The Casting Dock

doesn’t matter if it’s about you; it’s still about me. somehow.

I think about this a lot.
About how we are crazy self-centered creatures.
Our perverse minds spin circumstances wholly unrelated to us to somehow be a reflection on us. Someone else’s achievements feel like indictments of our own. We can feel defensive, self-conscious, or jealous. Even when that achievement has literally nothing to do with us. Our weirdly self-centered nature makes it feel like it does.

My kids at school do this all the time. I say to Jimmy, I just love the way you are quietly sitting criss cross with your eyes on me and all of a sudden Ben yells out, I’m sitting quietly too! In recognizing Jimmy, I am not saying anything negative to Ben. In fact, I’m not saying anything at all to Ben and yet he feels the immediate need to make a case for himself.

And someone else’s failures, once again wholly unrelated to us, can be encouraging or at the very least relieving to us. As if by comparison our own egos were at stake and ultimately spared.

We are crazy self-centered.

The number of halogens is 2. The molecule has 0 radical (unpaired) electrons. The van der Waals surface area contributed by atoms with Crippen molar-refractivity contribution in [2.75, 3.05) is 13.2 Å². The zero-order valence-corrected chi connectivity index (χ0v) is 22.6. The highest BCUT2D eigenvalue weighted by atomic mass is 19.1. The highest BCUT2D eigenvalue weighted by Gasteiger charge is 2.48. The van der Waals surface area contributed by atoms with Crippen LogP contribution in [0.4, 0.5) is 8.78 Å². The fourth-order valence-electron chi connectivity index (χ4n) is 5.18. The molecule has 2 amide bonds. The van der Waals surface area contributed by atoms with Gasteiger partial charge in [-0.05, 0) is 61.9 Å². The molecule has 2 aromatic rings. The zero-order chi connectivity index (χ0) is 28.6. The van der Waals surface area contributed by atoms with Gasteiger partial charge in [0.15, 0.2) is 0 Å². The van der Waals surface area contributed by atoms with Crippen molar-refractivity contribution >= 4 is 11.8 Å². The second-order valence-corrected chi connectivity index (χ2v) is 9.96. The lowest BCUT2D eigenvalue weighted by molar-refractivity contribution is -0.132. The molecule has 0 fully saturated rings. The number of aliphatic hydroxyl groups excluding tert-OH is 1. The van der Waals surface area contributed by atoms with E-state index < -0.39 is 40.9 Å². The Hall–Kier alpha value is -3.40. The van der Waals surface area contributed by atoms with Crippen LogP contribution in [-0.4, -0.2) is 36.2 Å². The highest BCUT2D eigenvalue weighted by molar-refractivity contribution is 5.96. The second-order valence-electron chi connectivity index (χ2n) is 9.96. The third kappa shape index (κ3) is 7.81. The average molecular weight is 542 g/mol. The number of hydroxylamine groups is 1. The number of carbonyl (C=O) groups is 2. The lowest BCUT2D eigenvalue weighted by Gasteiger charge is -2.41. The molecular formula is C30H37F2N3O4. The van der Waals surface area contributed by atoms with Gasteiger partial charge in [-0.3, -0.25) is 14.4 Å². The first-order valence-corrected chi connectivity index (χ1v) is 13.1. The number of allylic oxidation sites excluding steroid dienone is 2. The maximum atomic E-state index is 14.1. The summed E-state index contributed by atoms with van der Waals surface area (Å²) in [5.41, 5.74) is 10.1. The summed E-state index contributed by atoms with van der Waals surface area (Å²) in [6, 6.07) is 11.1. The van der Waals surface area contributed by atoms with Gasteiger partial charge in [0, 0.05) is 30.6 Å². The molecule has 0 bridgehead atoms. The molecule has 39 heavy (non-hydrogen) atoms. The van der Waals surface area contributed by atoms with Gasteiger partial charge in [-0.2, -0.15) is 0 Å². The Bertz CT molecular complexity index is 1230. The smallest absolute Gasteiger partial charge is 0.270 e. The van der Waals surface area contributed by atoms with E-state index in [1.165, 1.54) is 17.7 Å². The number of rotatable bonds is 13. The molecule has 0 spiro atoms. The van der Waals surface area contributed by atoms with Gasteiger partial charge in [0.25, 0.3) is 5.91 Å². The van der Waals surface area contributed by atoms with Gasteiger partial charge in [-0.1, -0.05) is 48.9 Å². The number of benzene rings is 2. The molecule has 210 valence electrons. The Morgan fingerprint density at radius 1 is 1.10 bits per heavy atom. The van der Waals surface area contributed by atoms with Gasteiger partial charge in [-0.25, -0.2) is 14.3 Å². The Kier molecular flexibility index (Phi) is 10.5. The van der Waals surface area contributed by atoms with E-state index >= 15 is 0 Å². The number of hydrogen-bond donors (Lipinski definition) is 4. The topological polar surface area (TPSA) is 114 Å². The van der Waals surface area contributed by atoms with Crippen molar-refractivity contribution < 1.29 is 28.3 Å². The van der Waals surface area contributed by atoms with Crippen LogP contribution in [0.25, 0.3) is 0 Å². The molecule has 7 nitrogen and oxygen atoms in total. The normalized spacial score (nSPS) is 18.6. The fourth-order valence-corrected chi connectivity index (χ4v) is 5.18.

Abundant social psychological terms describe it, but truly we make everything about ourselves. Even situations that literally have nothing to do with us.

I know it’s a natural human impulse.
And there’s nothing wrong with impulse.
But wouldn’t it be wonderful if we recognized that impulse at first light and redirected it–redirected it to the person who is actually the subject of the circumstance in question, not ourselves.

Taking joy in others’ achievements and offering support in moments of failure.
Complete, genuine joy; selfless, whole-heart support.
I know some people are quite good at this, but I often wonder how many people offer truly selfless joy and support, without first thinking of the implications for themselves.

No comparison. No reflection on ourselves.

I just think that’d be divine.

 

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